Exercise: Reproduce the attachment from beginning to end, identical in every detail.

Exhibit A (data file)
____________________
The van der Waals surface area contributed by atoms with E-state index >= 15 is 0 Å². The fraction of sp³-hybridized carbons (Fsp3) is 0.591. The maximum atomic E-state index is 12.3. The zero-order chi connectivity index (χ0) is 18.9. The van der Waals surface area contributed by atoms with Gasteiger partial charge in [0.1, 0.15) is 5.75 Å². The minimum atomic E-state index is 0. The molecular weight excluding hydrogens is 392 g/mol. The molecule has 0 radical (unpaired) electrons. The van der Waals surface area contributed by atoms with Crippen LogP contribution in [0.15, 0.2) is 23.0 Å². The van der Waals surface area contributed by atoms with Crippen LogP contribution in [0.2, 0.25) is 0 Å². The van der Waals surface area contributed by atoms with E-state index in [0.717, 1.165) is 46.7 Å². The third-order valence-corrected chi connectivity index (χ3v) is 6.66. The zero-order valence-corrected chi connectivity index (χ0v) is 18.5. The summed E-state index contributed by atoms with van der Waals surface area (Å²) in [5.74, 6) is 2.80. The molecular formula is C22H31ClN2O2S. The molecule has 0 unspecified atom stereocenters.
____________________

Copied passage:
The van der Waals surface area contributed by atoms with E-state index >= 15 is 0 Å². The fraction of sp³-hybridized carbons (Fsp3) is 0.591. The maximum atomic E-state index is 12.3. The zero-order chi connectivity index (χ0) is 18.9. The van der Waals surface area contributed by atoms with Gasteiger partial charge in [0.1, 0.15) is 5.75 Å². The minimum atomic E-state index is 0. The molecular weight excluding hydrogens is 392 g/mol. The molecule has 0 radical (unpaired) electrons. The van der Waals surface area contributed by atoms with Crippen LogP contribution in [0.15, 0.2) is 23.0 Å². The van der Waals surface area contributed by atoms with Crippen LogP contribution in [0.2, 0.25) is 0 Å². The van der Waals surface area contributed by atoms with E-state index in [0.717, 1.165) is 46.7 Å². The third-order valence-corrected chi connectivity index (χ3v) is 6.66. The zero-order valence-corrected chi connectivity index (χ0v) is 18.5. The summed E-state index contributed by atoms with van der Waals surface area (Å²) in [5.74, 6) is 2.80. The molecular formula is C22H31ClN2O2S. The molecule has 0 unspecified atom stereocenters.